Menu

Feature obit: Sculptor Carol Thornton ’48

After a career of teaching, sculptor of Clark Brothers statue produced one of TCU’s best-loved landmarks.

Feature obit: Sculptor Carol Thornton ’48

Carol Thornton '48 sculpted the Clark Brothers statue in 1992 in just six months. (Photography by Linda Kaye)

Feature obit: Sculptor Carol Thornton ’48

After a career of teaching, sculptor of Clark Brothers statue produced one of TCU’s best-loved landmarks.

“TCU founders Addison and Randolph Clark may have been strong men, but in the hands of sculptor Carol Thornton ’48, they are mere putty.”

That was the opening line of a story in June 1992 issue of The TCU Magazine a few months before Thornton’s highly visible Clark Brothers statue was unveiled to the campus.

A longtime teacher, artist, gallery owner and author, Thornton passed away in October. She was 87.

Thornton was born in Fort Worth and, upon graduation from TCU, taught high school English and speech. She wrote plays and ferried students across the state to University Interscholastic League events.

After 11 years, she switched careers and began to sculpt. In the 1960s, she opened her own art gallery in Santa Fe, N.M., before moving it to Weatherford, where she made her home.

Her best-known work became the centerpiece of TCU’s east campus – the Clark Brothers, depicting the university founders, shown as young men, in mid-stride with Randolph’s hand on Addison’s shoulder.

“They were 30, 31 years old when they established TCU,” Thornton told The TCU Magazine in 1992. “The chancellor [William E. Tucker ’56 MDiv] wants students to realize they can do great things without having beards and being 60 years old.”

Thornton brought the brothers to life using aged, blurry photographs, first determining how their faces looked and then their frames. Then, graduate students Paul Lucke ’93 MFA and Chip Armstrong ’93 MFA constructed the armatures, or “bones,” of the two men. They also added expanded metal as muscle and tissue.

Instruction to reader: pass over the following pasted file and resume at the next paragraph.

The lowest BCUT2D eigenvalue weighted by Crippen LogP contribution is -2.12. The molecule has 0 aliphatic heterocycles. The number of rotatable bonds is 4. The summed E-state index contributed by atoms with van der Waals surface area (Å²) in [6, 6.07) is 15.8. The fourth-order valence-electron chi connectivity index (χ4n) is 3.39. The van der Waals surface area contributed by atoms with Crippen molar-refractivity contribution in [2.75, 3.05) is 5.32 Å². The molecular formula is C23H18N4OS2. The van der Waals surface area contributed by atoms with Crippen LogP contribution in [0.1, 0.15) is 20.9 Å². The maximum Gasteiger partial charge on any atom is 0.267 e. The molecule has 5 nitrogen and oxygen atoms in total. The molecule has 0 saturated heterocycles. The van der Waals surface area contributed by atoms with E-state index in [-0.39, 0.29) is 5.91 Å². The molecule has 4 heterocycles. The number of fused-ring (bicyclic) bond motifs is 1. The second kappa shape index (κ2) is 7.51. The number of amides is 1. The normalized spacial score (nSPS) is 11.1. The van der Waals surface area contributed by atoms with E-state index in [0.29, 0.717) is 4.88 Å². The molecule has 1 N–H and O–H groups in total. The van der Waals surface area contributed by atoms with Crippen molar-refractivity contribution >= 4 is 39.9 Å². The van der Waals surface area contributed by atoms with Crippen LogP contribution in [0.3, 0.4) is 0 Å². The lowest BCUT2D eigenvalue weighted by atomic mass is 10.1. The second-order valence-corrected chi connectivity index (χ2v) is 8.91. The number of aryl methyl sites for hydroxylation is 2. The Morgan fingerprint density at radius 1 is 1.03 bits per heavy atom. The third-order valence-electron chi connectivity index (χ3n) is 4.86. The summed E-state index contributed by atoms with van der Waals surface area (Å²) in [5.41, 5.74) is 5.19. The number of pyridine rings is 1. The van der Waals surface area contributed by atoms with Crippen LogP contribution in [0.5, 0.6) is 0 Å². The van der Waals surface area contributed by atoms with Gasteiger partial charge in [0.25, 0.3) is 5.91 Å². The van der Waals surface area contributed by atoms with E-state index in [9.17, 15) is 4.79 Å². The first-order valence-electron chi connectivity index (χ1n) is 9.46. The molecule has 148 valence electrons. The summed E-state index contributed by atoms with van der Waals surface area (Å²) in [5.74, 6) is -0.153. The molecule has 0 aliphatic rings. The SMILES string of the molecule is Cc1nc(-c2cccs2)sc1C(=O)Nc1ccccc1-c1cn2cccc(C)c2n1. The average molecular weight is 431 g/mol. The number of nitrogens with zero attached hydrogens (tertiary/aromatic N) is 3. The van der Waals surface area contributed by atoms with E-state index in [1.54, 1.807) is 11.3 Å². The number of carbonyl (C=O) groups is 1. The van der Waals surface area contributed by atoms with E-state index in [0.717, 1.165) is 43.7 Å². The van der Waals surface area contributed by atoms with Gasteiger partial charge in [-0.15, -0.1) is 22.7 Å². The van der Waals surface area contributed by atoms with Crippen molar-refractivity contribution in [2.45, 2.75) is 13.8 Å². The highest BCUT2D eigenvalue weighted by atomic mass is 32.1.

After 60 hours of work, the piece was turned over to then-junior sculpture major Susan Marshall ’93 and classmates to press hundreds of pounds of clay, or “skin,” onto the figures.

Thornton finished the work pulling and adding clay for another five months. Start to finish, the work took just more than half a year.

“You start with a big hunk of clay, and you’ve got to find these human beings stirring down inside of it,” she said in 1992. “I wait for them to emerge, and when they do, that’s exciting.”

When finished, the work was bronzed and mounted on a piece of the original cornerstone from the school the brothers founded in Thorp Spring.

In 1992, Thornton said she wanted onlookers to take note of the men’s faces and hands.

“We want them bigger than life because they were. Students need to look up to them. Addison and Randolph weren’t on their level,” she told the magazine.

Later in life, Thornton spent time behind the keyboard. She wrote a fictional tale of a collection of dogs that come and go in the life of a young country girl. TCU Press published it earlier this year under the title Tails on the Hill: Stories about a Family and its Dogs.

Thornton is survived by her daughter Jamie.